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Great informative blogs from our own health and fitness experts including Personal Trainers, Physiotherapists and nutritional experts on simple ways to train, eat well and look after your bodies for a more active and healthier lifestyle!

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What is HIIT training?

High intensity interval training (HIIT) involves short bursts of intense exercise, followed by a period of rest or low intensity exercise.

Lasting no longer than 20-30 minutes, it’s a quick and effective workout for people struggling with time. The higher intensity intervals last for as little as 20-30 seconds, up to a few minutes with a similar rest period, working your body through the different heart rate zones.

Research out there backs up the effectiveness of HIIT workouts for maximizing your health outcomes:

  • Reduces body fat.
  • Improves cardiovascular fitness (aerobic and anaerobic).
  • Higher calorie burn for a short amount of time.
  • Increases metabolism during and after exercise.
  • Improves oxygen consumption.
  • Reduces heart rate and blood pressure.
  • Reduces blood sugar.

With more people based at home or without access to gyms, this is a great option for fitting in some exercise with limited equipment needed.

So keep moving for a healthy body and mind. 

Below are some example HIIT workouts for you to try, just add in the reps or duration for your fitness level:  

  • High knees                                           
  • Bodyweight squat                                 
  • Alternative lunges 
  • Hand walks 
  • Jumping Jacks 
  • Plank 

 

  • Squat Jumps
  • Step ups
  • Burpees
  • Reverse lunge
  • Side plank
  • Leg raises

Repeat each round 3-4 times. Enjoy! 

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As the UK population panic buys pasta in bulk, what do you really need to know about nutrition and COVID-19/Coronavirus.

From Registered Dietitian and Personal Trainer at Park Club Oxford- Victoria Mann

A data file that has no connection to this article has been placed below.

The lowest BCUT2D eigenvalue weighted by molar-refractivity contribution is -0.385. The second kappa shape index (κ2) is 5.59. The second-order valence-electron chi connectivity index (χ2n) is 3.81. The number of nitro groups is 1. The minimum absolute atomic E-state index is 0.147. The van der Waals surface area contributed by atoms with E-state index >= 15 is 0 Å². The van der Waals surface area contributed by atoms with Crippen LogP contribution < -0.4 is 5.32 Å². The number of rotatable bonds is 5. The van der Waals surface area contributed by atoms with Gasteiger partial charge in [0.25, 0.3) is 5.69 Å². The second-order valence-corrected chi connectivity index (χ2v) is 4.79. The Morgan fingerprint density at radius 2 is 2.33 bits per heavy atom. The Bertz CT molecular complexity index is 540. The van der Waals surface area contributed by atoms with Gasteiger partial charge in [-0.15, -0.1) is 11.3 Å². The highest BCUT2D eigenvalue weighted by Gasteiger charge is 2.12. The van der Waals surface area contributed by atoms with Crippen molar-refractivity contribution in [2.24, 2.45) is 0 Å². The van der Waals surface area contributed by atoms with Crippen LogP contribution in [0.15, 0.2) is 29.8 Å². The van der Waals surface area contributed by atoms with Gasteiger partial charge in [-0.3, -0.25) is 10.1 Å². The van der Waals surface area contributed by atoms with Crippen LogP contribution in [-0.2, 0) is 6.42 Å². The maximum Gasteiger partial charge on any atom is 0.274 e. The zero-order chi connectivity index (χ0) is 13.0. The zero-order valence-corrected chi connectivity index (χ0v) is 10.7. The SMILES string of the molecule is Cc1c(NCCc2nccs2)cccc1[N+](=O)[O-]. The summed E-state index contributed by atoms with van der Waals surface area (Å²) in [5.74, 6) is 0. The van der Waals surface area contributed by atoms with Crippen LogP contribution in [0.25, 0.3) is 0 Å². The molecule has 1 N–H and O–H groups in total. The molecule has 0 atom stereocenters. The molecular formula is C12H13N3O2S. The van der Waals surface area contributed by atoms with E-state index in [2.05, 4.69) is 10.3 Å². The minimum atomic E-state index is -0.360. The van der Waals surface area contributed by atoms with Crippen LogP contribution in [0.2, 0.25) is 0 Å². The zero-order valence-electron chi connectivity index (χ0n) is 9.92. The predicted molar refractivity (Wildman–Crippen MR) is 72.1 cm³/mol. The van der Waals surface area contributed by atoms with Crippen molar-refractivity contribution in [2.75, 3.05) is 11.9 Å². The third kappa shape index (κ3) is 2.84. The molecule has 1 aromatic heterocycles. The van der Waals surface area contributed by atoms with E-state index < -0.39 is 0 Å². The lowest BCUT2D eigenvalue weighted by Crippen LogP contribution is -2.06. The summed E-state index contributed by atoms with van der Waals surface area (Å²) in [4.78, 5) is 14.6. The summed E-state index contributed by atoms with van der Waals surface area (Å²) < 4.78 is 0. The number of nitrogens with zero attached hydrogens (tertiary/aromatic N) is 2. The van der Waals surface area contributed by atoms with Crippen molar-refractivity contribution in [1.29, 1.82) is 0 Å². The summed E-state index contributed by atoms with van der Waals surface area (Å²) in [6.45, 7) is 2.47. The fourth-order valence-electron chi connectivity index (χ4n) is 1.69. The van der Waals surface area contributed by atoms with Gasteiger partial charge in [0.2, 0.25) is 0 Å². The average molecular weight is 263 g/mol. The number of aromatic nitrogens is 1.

Unfortunately, there are no specific foods which can prevent you from catching Coronavirus. However, we all know that keeping our immune system healthy and working as well as possible can help us to recover from illness.

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We all know the benefits of using a gym for the variety of equipment available and social interaction. However, it is also possible to remain active and continue to progress your fitness levels at home or outside in the fresh air.

With many people working from home or in self-isolation this is an opportunity to try different methods of exercise such as walking, running, cycling, bodyweight circuits or even a quick HIIT session. You do not necessarily need equipment and can easily use chairs, steps or your own bodyweight to have an effective full body workout.

Why not use this as an opportunity to change your training for a few weeks…..focus on mobility/flexibility, a weakness that you have been neglecting or put more attention on a specific goal you want to achieve, e.g. strengthening your core, improving press-ups or building up your running. This is a great way to gain something positive for your fitness during this time.

Not only will remaining active be beneficial for your physical wellbeing, but also your mental health. During what is a very difficult time for everyone, keeping a positive mental health is extremely important! When you exercise, your body releases chemicals called endorphins. These endorphins interact with the receptors in your brain that reduce your perception of pain and trigger a positive feeling in the body. It may also help distract you from your worries, improve your confidence / self-esteem and improve your mood.

Below are a few recommendations to stay healthy and active:

  • Make a plan – Schedule time for your training by putting it in your calendar on a regular basis to act as a reminder for you to do some exercise. Then stick to it! 
  • Fun - make it fun and get the family involved as well. 
  • Set goals – Have a think about what you want to achieve and make notes of your goals.
  • Training programme – If you’re unsure what training to do then we can help through the Park Club workouts and Les Mills on demand classes available through our APP…or check out social media for regular training videos for you to follow. Walking, running and cycling are also a good way of staying active.
  • Rest – If you are feeling any symptoms or at all unwell, it is very important you rest and follow the NHS guidelines.

For any further questions or support from the Park Club, please feel free to contact us at

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BLOG Day 3

Rather than give lots of different ideas/routines/exercises/ thoughts for each day I will try and keep this blog simple. As previously mentioned, just over 8 weeks ago I was hospitalised with a torn psoas major. This was due to having a twisted and tilted pelvis, causing me to have extremely tight hipflxors, quads, adductors and psoas. To make it easier, the muscles from my knees up to my stomach were tight due to my back being displaced....now even as a fitness professional I have to admit I've been injured in this way for a long time!! 

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